The following is a brief Guide to obtain the Italian Citizenship that is a highly sought-after status for many individuals around the world.
The most common paths to getting Italian citizenship and the requirements you need to meet are as follows:
1. Italian Citizenship by Descent (ius sanguinis)
If you have Italian ancestors, you may be entitled to obtain citizenship by descent. This route is available to those with Italian parents, grandparents, or even great-grandparents. The key is to prove your lineage through official documents such as birth certificates, marriage certificates, and naturalization records. It is necessary to keep in mind that the rules and eligibility criteria can vary depending on when your ancestors emigrated from Italy and when they naturalised (if they did it).
Moreover, in case in your line of descent there is a woman (“Italian citizenship through the maternal line”) you should know that the procedure to obtain recognition of Italian citizenship varies depending on the birth year of the woman’s descendants. Indeed, descendants of an Italian mother born after 1st January 1948, can obtain recognition of citizenship ius sanguinis directly through administrative procedures (via the Consulate if residing abroad, or by applying to the Mayor if residing in Italy). On the contrary, if the descent is from an Italian mother born before 1948, the interested party should necessarily initiate a legal action in Italy.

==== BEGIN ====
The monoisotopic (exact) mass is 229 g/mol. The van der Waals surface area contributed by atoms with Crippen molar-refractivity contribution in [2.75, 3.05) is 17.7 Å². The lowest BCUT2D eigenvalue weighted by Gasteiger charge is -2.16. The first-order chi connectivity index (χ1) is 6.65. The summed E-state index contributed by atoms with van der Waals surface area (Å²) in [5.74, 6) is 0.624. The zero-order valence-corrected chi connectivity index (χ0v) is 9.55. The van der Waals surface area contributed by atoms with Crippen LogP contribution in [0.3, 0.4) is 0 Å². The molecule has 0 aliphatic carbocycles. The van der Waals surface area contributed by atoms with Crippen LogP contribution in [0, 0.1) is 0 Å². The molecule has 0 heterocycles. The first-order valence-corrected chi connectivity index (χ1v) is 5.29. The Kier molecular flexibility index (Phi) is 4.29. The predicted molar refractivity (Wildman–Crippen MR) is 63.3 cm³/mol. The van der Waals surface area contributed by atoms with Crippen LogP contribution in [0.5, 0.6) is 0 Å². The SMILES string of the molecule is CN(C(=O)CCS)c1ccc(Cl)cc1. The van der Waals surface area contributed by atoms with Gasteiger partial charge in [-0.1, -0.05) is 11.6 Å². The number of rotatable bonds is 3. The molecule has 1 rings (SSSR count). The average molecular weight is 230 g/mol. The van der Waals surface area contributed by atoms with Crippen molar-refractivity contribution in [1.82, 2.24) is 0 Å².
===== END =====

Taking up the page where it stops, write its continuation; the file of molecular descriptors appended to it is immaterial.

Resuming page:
2. Italian Citizenship by Marriage (iure matrimonii)
If you are married or in a civil union with an Italian citizen for at least two years (if you are resident in Italy) or three years (if residing abroad) following the marriage, you may be eligible for Italian citizenship. Both terms are reduced by half if the couple has children or when the children are legally adopted by the couple.
The same rules apply to civil unions between same-sex individuals, which were recognised in Italy in 2016.
Moreover, in order to acquire the Italian citizenship iure matrimonii, the interested party should prove the knowledge of the Italian language.
3. Italian Citizenship by Residence (“naturalisation”)
If you are a foreigner who has lived in Italy for an extended period, you might qualify for Italian citizenship through residency. This option usually requires at least ten years of legal residence in Italy.
Moreover, in case of EU citizen, it will be sufficient a 4-years period of legal residence in Italy. However, if you have an ancestor born in Italy or parents/grandparents who are Italian citizens, the period will be reduced in 3 years of residency.
In conclusion, Italian citizenship can be obtained through different paths.
Please contact The Italian Lawyer for further details on the procedure by email at firstname.lastname@example.org